For most Red Sox followers, last night was their memorable introduction to Darnell McDonald.
Mine came in February in Fort Myers, Fla., during the drudgery of Sox spring training. While waiting to talk to Kevin Youkilis, I happened to accidentally back into the locker of an unfamiliar, athletic-looking outfielder who, instead of chirping at me to get out of his way, introduced himself and shook my hand.
It was Darnell McDonald.
As a reporter, especially one relatively new to baseball and its byzantine customs and culture, there is a lot of standing around in a major league clubhouse. Sometimes it resembles the courting process at an awkward middle school dance. So, while I waited, I started talking to McDonald, who was both outgoing and easy-going with a complete stranger.
We started to talk about my favorite sport, college football, and he dropped the fact that he was recruited by Texas to play running back behind a fellow by the name of Ricky Williams. As a follower of college football recruiting, his name rang a vague bell, but, honestly, I didn't know just how big-time a recruit he had been.
He didn't mention that he was arguably the greatest high school running back in the history of the state of Colorado, rushing for 6,121 yards and 83 touchdowns, and was to be the next Williams for the Longhorns.
He just said that he had chosen baseball over football and had no regrets. He started to tell me about all the organizations -- the Sox are his seventh -- he had played for, and how excited he was to be in camp with Boston and around players like Mike Cameron.
The next couple of days he always greeted or acknowledged me when I saw him in the clubhouse and always had a smile on his face.
I asked him after everything he had been through in his baseball career, which at that point some would have labeled a disappointment, what kept him going.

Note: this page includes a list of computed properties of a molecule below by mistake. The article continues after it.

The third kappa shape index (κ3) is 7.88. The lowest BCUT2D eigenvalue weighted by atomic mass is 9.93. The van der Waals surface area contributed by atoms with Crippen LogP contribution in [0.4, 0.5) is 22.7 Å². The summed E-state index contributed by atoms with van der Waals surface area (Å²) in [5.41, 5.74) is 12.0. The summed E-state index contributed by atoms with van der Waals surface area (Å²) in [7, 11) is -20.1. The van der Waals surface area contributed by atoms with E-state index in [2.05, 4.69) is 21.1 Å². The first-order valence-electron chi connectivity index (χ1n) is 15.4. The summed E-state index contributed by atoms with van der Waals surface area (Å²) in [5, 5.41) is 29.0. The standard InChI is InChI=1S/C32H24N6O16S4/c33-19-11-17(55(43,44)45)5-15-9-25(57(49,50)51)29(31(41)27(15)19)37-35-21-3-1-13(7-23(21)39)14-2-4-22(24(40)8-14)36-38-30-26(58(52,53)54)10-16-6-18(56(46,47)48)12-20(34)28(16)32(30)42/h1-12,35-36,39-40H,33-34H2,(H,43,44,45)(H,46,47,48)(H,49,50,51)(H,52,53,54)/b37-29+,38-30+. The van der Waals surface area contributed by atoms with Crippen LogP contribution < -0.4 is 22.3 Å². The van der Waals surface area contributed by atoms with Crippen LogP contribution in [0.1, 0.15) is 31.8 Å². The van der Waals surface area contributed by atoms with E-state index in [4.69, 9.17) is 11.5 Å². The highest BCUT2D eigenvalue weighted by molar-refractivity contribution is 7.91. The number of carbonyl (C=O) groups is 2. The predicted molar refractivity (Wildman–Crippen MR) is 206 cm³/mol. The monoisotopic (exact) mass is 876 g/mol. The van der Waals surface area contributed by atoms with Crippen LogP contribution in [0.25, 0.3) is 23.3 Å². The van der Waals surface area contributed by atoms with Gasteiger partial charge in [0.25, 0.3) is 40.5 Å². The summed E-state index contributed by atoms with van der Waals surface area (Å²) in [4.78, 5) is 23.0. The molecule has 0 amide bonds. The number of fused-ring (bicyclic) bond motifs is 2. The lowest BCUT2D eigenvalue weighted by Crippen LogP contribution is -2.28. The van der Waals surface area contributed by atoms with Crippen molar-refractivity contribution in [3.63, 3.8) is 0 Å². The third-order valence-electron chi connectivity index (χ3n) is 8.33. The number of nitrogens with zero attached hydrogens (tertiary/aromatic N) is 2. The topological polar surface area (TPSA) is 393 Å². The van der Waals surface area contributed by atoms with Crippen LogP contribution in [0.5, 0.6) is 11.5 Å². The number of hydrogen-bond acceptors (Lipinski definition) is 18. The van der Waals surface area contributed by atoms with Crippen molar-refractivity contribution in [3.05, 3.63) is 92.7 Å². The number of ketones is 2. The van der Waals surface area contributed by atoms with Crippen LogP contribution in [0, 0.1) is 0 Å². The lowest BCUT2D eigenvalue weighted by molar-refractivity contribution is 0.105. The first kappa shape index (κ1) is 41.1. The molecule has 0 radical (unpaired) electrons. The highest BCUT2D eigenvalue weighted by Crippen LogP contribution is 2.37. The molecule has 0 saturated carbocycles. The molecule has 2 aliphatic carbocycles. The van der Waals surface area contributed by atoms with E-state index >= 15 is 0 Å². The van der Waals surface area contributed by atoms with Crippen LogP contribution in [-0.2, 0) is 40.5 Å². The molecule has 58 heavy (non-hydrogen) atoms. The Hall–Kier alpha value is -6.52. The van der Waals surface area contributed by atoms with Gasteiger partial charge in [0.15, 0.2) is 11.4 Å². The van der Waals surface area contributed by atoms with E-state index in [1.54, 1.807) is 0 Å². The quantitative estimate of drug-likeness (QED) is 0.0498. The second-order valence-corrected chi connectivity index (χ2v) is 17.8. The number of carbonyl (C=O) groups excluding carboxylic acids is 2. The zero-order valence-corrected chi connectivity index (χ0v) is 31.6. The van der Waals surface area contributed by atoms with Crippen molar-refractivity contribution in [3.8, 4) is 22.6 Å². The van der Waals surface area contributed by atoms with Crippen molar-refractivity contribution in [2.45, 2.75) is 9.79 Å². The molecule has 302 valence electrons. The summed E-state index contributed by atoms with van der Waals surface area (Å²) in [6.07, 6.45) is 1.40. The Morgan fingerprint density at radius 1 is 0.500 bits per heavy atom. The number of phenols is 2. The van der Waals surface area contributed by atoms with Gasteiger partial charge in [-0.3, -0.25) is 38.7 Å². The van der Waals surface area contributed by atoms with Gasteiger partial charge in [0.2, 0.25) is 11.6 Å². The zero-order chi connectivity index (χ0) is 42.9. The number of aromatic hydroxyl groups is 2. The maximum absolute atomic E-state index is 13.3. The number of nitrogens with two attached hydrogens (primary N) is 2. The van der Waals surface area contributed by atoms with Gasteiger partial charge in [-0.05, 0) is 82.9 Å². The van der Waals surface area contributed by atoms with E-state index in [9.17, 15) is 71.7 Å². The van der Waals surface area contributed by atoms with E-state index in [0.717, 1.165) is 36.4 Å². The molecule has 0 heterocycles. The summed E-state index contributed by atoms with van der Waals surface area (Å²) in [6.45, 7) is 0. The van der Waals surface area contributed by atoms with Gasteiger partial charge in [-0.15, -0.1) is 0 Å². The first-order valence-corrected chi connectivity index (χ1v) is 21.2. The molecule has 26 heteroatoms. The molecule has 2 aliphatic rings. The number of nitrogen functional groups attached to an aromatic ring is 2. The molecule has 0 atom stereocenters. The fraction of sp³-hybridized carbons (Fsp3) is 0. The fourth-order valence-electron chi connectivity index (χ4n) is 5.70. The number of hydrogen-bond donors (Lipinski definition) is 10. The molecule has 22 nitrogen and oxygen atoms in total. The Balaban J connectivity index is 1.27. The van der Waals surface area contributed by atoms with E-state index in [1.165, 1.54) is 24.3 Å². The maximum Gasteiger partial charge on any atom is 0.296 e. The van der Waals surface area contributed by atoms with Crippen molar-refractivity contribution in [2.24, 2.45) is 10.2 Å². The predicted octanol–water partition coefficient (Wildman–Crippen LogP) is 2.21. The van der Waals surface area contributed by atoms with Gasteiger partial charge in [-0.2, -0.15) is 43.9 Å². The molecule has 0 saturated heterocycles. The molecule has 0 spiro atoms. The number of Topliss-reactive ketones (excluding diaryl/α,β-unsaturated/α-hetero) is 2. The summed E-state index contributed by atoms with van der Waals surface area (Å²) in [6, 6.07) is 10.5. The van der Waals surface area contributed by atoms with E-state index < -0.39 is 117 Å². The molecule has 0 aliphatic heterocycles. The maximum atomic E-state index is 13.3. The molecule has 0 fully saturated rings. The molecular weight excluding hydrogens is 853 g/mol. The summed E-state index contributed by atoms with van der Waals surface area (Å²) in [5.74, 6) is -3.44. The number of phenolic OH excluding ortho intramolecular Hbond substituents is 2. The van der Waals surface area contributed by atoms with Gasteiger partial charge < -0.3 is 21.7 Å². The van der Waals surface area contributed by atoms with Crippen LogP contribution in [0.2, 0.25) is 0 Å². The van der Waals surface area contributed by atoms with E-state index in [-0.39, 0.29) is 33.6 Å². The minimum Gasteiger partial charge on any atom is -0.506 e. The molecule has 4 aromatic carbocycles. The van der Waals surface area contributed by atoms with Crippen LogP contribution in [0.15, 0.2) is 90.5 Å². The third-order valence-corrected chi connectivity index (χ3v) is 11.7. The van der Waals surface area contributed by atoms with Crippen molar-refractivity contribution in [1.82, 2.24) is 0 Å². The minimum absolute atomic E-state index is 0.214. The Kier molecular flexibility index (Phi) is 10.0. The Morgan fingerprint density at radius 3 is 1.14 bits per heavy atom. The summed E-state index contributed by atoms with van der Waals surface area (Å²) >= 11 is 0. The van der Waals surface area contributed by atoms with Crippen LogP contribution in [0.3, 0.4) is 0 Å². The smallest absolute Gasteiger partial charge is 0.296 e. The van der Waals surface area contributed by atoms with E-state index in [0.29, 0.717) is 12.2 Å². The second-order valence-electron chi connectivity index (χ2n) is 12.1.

"I just love the game, man," he said.
It took a while, but last night McDonald's romance with baseball was requited, and it couldn't have come at a better time for Red Sox Nation.
It's not often in this job that you can openly root for players. It's frowned upon as unprofessional, but I'd be lying if I said I wasn't rooting for Darnell McDonald.
Now, I'm glad everyone else has reason to root for him too.
...That's what the Patriots have when it comes to picks in the 2013 NFL Draft, which starts Thursday. After all those years of stockpiling picks the way a survivalist does non-perishables the Patriots have just five picks in this year's draft, thanks to Band-aid trades for Albert Haynesworth, Chad Ochocinco and Aqib Talib. Five picks would be the fewest draft picks in franchise history. (Part of that is attributable to the trimming of the draft to just seven rounds in 1994). Further complicating matters is that two of the Patriots' greatest needs are at wide receiver and cornerback, positions where they have sustained draft droughts. With that in mind, I'm convinced the Patriots are going trade back out of the first round of a quanity-over-quality draft where you're just as likely to pick a Pro Bowl player in the second and third round as you are in the first round.